As illustrated in FIG. 6, uniform passages between the slab 16 and the opposing windows 50, 52 are desired for ensuring effective and uniform cooling of the slab 16 during operation. Accordingly, the windows 50, 52 are preferably aligned with the step flange 48 for forming a smooth boundary therewith. As shown in FIG. 6 the first and second access holes 22a, 22b extend through the step flange 48, and both of the windows 50, 52 have stepped outer perimeters mounted on the step flange 48 for aligning the inner surfaces of the windows 50, 52 with the first and second access holes 22a, 22b for providing a substantially continuous, smooth, and flat boundary for flow of the cooling fluid therealong. The flush transition between the access holes 22a, 22b and the respective windows 50, 52 promotes uniform cooling flow, with both windows 50, 52 being uniformly spaced from the slab 16 for maintaining a uniform flow channel therebetween and corresponding effective cooling thereof. In the preferred embodiment illustrated in FIG. 6, for example, the windows 50, 52 are flat or planar and are spaced adjacent to opposite sides of the slab 16 to define therewith uniform flow channels for channeling the cooling fluid through the slab chamber 20 and between the first and second end caps 28, 30.
As shown in FIGS. 2 and 5, the windows 50, 52 are initially simply loosely inserted into the respective pockets 24, 26 and against the gaskets 54 in the step flange 48. To secure the windows 50, 52 in position, a pair of window retainers 56, 58 are provided. Each of the first and second window retainers 56, 58 includes a quadrilateral or four-sided sash 56a, 58a which is generally rectangular in configuration and which is complementary to and disposed in the respective first and second side pockets 24, 26 for retaining the windows 50, 52 therein as illustrated in FIG. 5 for example. Each retainer 56, 58 also includes a central receptacle 56b, 58b for receiving the respective first and second laser pumping modules 12, 14 for pumping the laser slab 16 through the windows 50, 52.
As illustrated in FIGS. 3 and 5 for example, the sashes 56a, 58a preferably have a suitable groove extending around the perimeter edge thereof for receiving a conventional gasket 60 which is compressed against the outer surface of the respective windows 50, 52 when the sashes 56a, 58a are inserted into their respective pockets 24, 26. In the exemplary embodiment illustrated in FIGS. 3 and 5, the window retainers 56, 58 preferably include respective mounting flanges 56c, 58c along the perimeters thereof having apertures therethrough for receiving conventional machine screws 62 for removably fixedly joining the retainers 56, 58 to the frame top and bottom walls 18a, 18b for retaining the windows 50, 52 against the step flange 48 in the respective pockets 24, 26. As shown in FIG. 1, the diode module housings 12a, 14a have suitable apertures along the edges thereof through which conventional machine screws 64 may be inserted for removably fixedly joining the modules 12, 14 to the frame top and bottom walls 18a, 18b, with the diode laser arrays 12 b, 14b being positioned inside the respective window receptacles 56b, 58b (see FIG. 5) and in turn inside the respective pockets 24, 26 closely adjacent to the respective windows 50, 52. In this way, the diode arrays 12b, 14b are close-coupled to the laser slab 16 for providing effective pumping thereof directly through the windows 50, 52. When assembled to the box frame 18, the pumping modules 12, 14 cover or enclose the window retainers 56, 58 providing a compact slab module assembly or head.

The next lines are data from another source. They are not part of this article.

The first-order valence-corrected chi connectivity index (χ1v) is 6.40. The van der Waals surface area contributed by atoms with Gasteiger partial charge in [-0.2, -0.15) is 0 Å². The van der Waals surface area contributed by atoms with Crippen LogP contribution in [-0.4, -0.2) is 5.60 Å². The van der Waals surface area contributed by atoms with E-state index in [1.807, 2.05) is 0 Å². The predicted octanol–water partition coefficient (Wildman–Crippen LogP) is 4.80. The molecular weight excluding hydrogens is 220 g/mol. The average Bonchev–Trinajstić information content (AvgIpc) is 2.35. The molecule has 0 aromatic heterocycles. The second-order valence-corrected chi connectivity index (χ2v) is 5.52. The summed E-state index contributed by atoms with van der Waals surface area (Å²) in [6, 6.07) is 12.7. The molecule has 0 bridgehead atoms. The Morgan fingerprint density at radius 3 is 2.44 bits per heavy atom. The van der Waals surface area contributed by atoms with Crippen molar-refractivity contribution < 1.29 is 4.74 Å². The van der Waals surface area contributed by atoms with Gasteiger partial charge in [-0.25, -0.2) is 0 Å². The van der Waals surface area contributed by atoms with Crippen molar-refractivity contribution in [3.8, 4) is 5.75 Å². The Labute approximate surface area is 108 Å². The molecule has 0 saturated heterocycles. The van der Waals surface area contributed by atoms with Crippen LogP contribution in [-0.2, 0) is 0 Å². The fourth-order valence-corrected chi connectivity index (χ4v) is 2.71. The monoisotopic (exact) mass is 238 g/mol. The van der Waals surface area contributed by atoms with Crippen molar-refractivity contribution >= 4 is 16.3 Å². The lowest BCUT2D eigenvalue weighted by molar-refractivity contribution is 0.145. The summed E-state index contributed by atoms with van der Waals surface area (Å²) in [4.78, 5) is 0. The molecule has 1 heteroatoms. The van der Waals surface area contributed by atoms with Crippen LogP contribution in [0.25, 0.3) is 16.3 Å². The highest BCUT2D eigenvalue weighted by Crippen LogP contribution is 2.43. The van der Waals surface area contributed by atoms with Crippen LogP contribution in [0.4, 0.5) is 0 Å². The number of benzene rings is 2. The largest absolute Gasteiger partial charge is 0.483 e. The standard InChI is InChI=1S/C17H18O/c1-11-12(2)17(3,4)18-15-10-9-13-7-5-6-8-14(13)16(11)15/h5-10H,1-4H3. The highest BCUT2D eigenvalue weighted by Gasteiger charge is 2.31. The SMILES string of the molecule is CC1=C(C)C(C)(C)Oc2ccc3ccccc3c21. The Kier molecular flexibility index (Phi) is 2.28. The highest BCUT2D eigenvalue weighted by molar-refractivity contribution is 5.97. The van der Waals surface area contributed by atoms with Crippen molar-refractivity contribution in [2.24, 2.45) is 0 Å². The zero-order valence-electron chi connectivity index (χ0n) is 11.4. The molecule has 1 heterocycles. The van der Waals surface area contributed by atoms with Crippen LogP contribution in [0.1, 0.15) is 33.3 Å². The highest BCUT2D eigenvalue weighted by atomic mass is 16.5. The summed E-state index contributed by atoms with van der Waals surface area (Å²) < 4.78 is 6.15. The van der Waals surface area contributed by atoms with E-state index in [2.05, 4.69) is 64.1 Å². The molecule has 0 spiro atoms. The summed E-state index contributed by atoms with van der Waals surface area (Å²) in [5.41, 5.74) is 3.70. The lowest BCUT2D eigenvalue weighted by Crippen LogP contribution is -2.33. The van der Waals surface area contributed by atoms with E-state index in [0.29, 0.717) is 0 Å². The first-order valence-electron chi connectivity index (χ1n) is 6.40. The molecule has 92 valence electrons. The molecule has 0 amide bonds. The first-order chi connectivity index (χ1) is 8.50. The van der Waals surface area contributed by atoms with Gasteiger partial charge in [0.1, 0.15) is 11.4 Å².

Accordingly, the box frame 18 provides a rigid structure for mounting the end caps 28, 30 and accurately supporting the laser slab 16 therein. The flat windows 50, 52 disposed adjacent to the laser slab 16 provide uniform cooling flow passages adjacent to the slab 16 for providing uniform cooling thereof. The tabs 38a, 38b provide self-alignment to ensure the proper relative position of the slab within the frame 18 and for effecting the uniform cooling passages therein. The removable windows 50, 52 and window retainers 56, 58 enhance modularity and easy assembly and disassembly of components as required. The window retainers 56, 58 provide suitable receptacles for receiving the pumping modules 12, 14 which are also readily removable for inspection as well as replacement thereof.
While there have been described herein what are considered to be preferred and exemplary embodiments of the present invention, other modifications of the invention shall be apparent to those skilled in the art from the teachings herein, and it is, therefore, desired to be secured in the appended claims all such modifications as fall within the true spirit and scope of the invention.
Accordingly, what is desired to be secured by Letters Patent of the United States is the invention as defined and differentiated in the following claims:
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|U.S. Classification||372/69, 372/35, 372/65, 372/92|
|International Classification||H01S3/02, H01S3/06, H01S3/0941|
|Cooperative Classification||H01S3/025, H01S3/0407, H01S3/042, H01S3/0606, H01S3/0941|
|Mar 11, 1999||FPAY||Fee payment|
Year of fee payment: 4
|Dec 12, 2003||LAPS||Lapse for failure to pay maintenance fees|
|Feb 10, 2004||FP||Expired due to failure to pay maintenance fee|
Effective date: 20031212